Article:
gross exposure as Viking’s profit engine. The opportunities to profit
from an increase in our gross exposure, when the investing environment
warrants it, are much greater than the opportunity to call the market
bottom and increase our net exposure.

Consider the following example. Suppose we take our net exposure from
the current level of 30% up to 50%. This would be a significant
change. Further suppose the market appreciates 20% over the next year,
a larger than average move. The combination of these two events, all
else equal, would lead to 4% of investment performance (and that
presumes we catch the bottom; if we take our net up prior to another
20% drop similar to last week, the result would be a 4% loss).

Now consider the effect of an increase in our gross exposure from the
current level of 85% up to 185%. 185% would still be below the 200%
level at which I prefer to operate in normal times. Further assume
that we achieve a spread of 15% between our longs and shorts (our
actual spread is 23% since inception and 22% since 2005). If we
increase our gross exposure equally on the long and short side, these
two assumptions would lead to 7.5% of investment performance, nearly
double the assumed results from the large increase in net exposure.

For any business, it’s more fun to operate in a period of expansion


than contraction. The enjoyment in our business comes from making bets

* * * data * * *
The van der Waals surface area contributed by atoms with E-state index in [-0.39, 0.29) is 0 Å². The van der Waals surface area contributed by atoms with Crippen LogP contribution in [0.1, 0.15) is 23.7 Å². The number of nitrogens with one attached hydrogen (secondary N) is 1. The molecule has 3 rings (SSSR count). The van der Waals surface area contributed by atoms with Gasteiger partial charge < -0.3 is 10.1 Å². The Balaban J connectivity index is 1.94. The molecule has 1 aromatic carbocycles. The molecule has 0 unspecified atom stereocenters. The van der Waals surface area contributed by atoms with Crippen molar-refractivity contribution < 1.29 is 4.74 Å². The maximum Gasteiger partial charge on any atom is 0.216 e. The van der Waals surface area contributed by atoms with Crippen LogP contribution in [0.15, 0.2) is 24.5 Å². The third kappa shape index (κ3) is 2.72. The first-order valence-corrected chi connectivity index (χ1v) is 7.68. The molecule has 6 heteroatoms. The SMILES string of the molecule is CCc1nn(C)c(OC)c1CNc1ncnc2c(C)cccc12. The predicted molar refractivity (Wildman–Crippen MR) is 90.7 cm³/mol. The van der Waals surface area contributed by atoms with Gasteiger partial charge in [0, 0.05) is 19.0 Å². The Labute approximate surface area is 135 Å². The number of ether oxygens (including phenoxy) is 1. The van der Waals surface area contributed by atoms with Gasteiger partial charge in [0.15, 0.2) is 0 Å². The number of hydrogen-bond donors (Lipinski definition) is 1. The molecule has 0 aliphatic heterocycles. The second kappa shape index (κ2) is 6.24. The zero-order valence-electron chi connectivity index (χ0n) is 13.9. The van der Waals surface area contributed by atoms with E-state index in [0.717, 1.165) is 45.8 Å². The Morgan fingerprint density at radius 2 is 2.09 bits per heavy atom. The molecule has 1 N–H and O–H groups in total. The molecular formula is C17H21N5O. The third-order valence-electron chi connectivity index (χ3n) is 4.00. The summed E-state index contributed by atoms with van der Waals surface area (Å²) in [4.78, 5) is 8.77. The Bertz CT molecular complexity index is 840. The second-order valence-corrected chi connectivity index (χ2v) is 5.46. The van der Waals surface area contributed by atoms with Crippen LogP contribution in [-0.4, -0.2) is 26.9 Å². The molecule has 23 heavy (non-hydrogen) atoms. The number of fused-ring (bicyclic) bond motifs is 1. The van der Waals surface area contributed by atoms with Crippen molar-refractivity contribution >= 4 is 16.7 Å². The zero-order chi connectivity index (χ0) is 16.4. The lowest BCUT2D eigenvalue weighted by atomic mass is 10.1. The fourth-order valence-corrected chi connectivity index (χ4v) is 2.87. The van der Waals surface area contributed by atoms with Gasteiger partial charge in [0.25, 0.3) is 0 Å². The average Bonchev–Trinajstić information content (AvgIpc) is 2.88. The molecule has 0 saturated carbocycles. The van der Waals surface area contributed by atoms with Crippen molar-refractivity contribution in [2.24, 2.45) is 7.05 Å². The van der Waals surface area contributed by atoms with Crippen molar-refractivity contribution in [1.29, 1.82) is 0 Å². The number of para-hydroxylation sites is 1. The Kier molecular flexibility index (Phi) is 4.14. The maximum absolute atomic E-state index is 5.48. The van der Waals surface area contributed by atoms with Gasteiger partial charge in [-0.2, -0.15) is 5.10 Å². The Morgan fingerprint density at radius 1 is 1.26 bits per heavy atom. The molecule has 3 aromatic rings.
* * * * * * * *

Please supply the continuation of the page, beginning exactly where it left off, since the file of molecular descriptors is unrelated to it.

and watching the results come in. Whether I’m putting $200mm behind
our latest idea, or anxiously reading through the earnings release for
a big position, my enjoyment level is directly proportional to the

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number and size of our bets. And we’re now in a period during which
the number and size of our bets have been declining.

However, what would be even less fun than shrinking the portfolio is
shrinking the organization. We’re doing the opposite. We’ve just made
offers, and received acceptances, from two great summer analysts, and
we have a number of talented candidates currently in the queue. I
can’t tell you when the environment will allow us to more fully deploy
our capital, but I can tell you that it will eventually happen and,
when it does, we will have the team in place and be ready to take
advantage.

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Base Case Analysis for Period 10/1/2008 - 12/31/2008

Return Exposure Contribution


Base Case -24.7% 40% -9.9%
Variation from Base Case